The New York Times bestseller!
“Frank Hamer, last of the old breed of Texas Rangers, has not fared well in history or popular culture. John Boessenecker now restores this incredible Ranger to his proper place alongside such fabled lawmen as Wyatt Earp and Eliot Ness. Here is a grand adventure story, told with grace and authority by a master historian of American law enforcement. Frank Hamer can rest easy as readers will finally learn the truth behind his amazing career, spanning the end of the Wild West through the bloody days of the gangsters.”
--Paul Andrew Hutton, author of The Apache Wars
To most Americans, Frank Hamer is known only as the “villain” of the 1967 film Bonnie and Clyde. Now, in Texas Ranger, historian John Boessenecker sets out to restore Hamer’s good name and prove that he was, in fact, a classic American hero.
From the horseback days of the Old West through the gangster days of the 1930s, Hamer stood on the front lines of some of the most important and exciting periods in American history. He participated in the Bandit War of 1915, survived the climactic gunfight in the last blood feud of the Old West, battled the Mexican Revolution’s spillover across the border, protected African Americans from lynch mobs and the Ku Klux Klan, and ran down gangsters, bootleggers, and Communists. When at last his career came to an end, it was only when he ran up against another legendary Texan: Lyndon B. Johnson.
Written by one of the most acclaimed historians of the Old West, Texas Ranger is the first biography to tell the full story of this near-mythic lawman.
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About the Author
JOHN BOESSENECKER is considered one of the leading authorities on crime and lawlessness in the Old West. He is the award-winning author of Bandido: The Life and Times of Tiburcio Vasquez and When Law Was in the Holster: The Frontier Life of Bob Paul. In 2011 and 2013, True West magazine named Boessenecker Best Nonfiction Writer. He has appeared frequently as a historical commentator on PBS, The History Channel, A&E, and others. He lives in San Francisco, California.
Read an Excerpt
The Epic Life of Frank Hamer, the Man Who Killed Bonnie and Clyde
By John Boessenecker
St. Martin's PressCopyright © 2016 John Boessenecker
All rights reserved.
A COWBOY OF THE HILL COUNTRY
Texas bred tough men, and none came any tougher than Frank Hamer. He was to the Lone Star State what Wyatt Earp was to Arizona and what Wild Bill Hickok was to Kansas. His iron strength was hammered on the anvil of his father's blacksmith shop. His iron will was molded in forty tumultuous years as a peace officer. His iron character was honed by his struggles against horseback outlaws, Mexican smugglers, the Ku Klux Klan, corrupt politicians, the Texas Bankers Association, and Lyndon B. Johnson. His iron courage was forged in the flames of fifty-two gunfights with desperadoes. In an era when crooked police were a dime a dozen, he could not be bought at any price. Though a white supremacist of the Jim Crow era, he saved fifteen African Americans from lynch mobs. He was the greatest American lawman of the twentieth century.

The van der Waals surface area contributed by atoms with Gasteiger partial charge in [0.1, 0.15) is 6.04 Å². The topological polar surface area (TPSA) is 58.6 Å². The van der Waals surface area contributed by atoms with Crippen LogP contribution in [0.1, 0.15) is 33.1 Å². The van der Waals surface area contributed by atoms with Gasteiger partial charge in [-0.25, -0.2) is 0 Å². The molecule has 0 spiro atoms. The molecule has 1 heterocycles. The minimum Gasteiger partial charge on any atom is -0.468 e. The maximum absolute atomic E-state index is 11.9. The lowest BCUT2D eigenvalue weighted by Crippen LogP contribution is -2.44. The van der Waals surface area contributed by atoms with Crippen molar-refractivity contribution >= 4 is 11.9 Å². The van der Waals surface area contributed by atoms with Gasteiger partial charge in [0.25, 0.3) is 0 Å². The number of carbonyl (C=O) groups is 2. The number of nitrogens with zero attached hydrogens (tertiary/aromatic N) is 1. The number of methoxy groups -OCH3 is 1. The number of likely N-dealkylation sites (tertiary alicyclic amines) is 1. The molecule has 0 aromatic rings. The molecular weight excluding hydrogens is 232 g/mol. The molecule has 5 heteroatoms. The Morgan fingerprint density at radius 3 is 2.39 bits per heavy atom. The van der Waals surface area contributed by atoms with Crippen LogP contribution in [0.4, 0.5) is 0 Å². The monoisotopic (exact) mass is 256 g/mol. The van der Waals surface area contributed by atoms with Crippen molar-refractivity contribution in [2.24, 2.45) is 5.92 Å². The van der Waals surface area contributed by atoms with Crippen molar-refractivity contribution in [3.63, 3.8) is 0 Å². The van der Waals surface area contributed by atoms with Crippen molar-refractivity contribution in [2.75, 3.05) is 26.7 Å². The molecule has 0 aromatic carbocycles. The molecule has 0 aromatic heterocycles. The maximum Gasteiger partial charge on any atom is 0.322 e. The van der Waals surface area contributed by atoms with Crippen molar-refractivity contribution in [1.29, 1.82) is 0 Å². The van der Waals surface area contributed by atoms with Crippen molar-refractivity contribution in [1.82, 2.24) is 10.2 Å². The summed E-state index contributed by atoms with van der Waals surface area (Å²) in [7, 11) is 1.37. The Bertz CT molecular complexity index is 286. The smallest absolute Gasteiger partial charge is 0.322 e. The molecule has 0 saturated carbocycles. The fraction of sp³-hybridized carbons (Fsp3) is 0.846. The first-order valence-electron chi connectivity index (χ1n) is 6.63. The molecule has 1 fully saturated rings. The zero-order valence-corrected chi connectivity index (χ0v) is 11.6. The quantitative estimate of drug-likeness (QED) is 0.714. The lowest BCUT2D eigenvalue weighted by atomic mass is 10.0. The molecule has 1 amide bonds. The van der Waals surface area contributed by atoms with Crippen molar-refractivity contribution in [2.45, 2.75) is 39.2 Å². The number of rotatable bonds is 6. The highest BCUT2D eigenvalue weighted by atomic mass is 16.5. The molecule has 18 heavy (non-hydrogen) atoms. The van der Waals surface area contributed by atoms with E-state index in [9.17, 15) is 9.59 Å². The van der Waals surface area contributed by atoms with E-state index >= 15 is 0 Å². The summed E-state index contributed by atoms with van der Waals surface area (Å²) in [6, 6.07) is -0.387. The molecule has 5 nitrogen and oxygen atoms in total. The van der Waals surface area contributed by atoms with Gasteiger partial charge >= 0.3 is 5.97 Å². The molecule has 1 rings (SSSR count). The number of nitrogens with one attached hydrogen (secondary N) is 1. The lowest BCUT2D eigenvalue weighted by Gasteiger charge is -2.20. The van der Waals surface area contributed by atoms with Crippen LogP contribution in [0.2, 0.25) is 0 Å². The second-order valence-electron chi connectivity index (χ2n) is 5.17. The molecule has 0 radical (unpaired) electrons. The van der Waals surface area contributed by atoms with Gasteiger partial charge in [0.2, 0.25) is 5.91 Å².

Hamer was a son of the Hill Country, that undulating expanse of live oak, mesquite, and cedar brakes that stretches through central Texas from the Balcones Escarpment north and west to the Edwards Plateau. Rugged and isolated, its rivers and creeks rise from headwaters in the Edwards Plateau and slice through jagged limestone, flowing to the Gulf of Mexico. In the 1840s and 50s, settlers from the mountains of Missouri, Arkansas, and Tennessee poured into the Hill Country, long the domain of Apache and Comanche. Their battles against Indian raiders would, for generations to come, help define the character of Texans as fierce and unrelenting warriors. After the Civil War, the Hill Country was wracked by civil violence. With fewer Indians to fight, Texans turned on each other.
Beginning in the 1840s, feuds — between families, neighbors, and political rivals — became a tradition in Texas. Feuding, like vigilantism, was a notion of primitive law. After the Civil War, animosity between Northern and Southern sympathizers was the cause of feuds large and small. During the 1870s, Texas was wracked by infamous vendettas like the Horrell-Higgins feud in Lampasas County, the Mason County war, and, most notably, the Sutton-Taylor feud, the longest and bloodiest of them all. It lasted thirty years and left at least seventy-eight men dead. Notions of personal honor, coupled with an armed citizenry, excessive drink, lack of strong law enforcement, and a belief that social problems were best solved by individuals instead of government, all contributed to the plethora of feuds in frontier Texas. These concepts and conditions continued into the twentieth century. As late as 1912, when the leading partisan in the Boyce- Sneed feud was acquitted of cold-blooded murder, the jury's foreman explained the reasoning: "We in Texas believe a man has the right to safeguard the honor of his home even if he must kill the person responsible."
The Hamer family — they pronounced their name "Haymer" — were relative newcomers to Texas. Frank's father, Franklin Augustus Hamer, was born in St. Louis, Missouri, in 1853, and grew up in Ohio and in Pennsboro, West Virginia. As a youth he worked as a railroad brakeman, but he wanted adventure in the West. In 1874 Franklin enlisted as a private in the U.S. Army in Pennsylvania and was assigned to the Fourth U.S. Cavalry, stationed in Fort Clark, Texas. The Fourth Cavalry was commanded by Colonel Ranald S. MacKenzie, a brilliant leader and famous Indian fighter. Its assignment was to stop raids by Comanche, Apache, and Kickapoo from their hideouts in northern Mexico.